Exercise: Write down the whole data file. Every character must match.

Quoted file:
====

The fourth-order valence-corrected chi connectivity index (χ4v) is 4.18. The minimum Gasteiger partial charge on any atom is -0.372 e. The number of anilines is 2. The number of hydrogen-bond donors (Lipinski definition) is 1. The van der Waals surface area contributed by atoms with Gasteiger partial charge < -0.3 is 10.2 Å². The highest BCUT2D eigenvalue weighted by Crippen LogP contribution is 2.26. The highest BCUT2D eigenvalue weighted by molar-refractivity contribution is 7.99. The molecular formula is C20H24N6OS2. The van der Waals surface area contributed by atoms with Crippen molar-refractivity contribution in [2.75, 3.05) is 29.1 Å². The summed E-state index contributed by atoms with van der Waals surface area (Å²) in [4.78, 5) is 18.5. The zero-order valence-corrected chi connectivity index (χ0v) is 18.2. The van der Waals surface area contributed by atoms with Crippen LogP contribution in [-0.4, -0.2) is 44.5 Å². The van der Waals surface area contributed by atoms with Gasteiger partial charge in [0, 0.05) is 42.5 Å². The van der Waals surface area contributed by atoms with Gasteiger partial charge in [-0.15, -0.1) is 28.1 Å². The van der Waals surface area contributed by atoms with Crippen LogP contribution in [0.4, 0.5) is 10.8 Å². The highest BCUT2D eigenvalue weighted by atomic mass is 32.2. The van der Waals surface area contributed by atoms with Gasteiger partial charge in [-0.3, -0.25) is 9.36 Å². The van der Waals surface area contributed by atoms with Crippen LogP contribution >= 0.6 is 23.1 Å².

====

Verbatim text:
The fourth-order valence-corrected chi connectivity index (χ4v) is 4.18. The minimum Gasteiger partial charge on any atom is -0.372 e. The number of anilines is 2. The number of hydrogen-bond donors (Lipinski definition) is 1. The van der Waals surface area contributed by atoms with Gasteiger partial charge < -0.3 is 10.2 Å². The highest BCUT2D eigenvalue weighted by Crippen LogP contribution is 2.26. The highest BCUT2D eigenvalue weighted by molar-refractivity contribution is 7.99. The molecular formula is C20H24N6OS2. The van der Waals surface area contributed by atoms with Crippen molar-refractivity contribution in [2.75, 3.05) is 29.1 Å². The summed E-state index contributed by atoms with van der Waals surface area (Å²) in [4.78, 5) is 18.5. The zero-order valence-corrected chi connectivity index (χ0v) is 18.2. The van der Waals surface area contributed by atoms with Crippen LogP contribution in [-0.4, -0.2) is 44.5 Å². The van der Waals surface area contributed by atoms with Gasteiger partial charge in [0, 0.05) is 42.5 Å². The van der Waals surface area contributed by atoms with Gasteiger partial charge in [-0.15, -0.1) is 28.1 Å². The van der Waals surface area contributed by atoms with Crippen LogP contribution in [0.4, 0.5) is 10.8 Å². The highest BCUT2D eigenvalue weighted by atomic mass is 32.2. The van der Waals surface area contributed by atoms with Gasteiger partial charge in [-0.3, -0.25) is 9.36 Å². The van der Waals surface area contributed by atoms with Crippen LogP contribution >= 0.6 is 23.1 Å².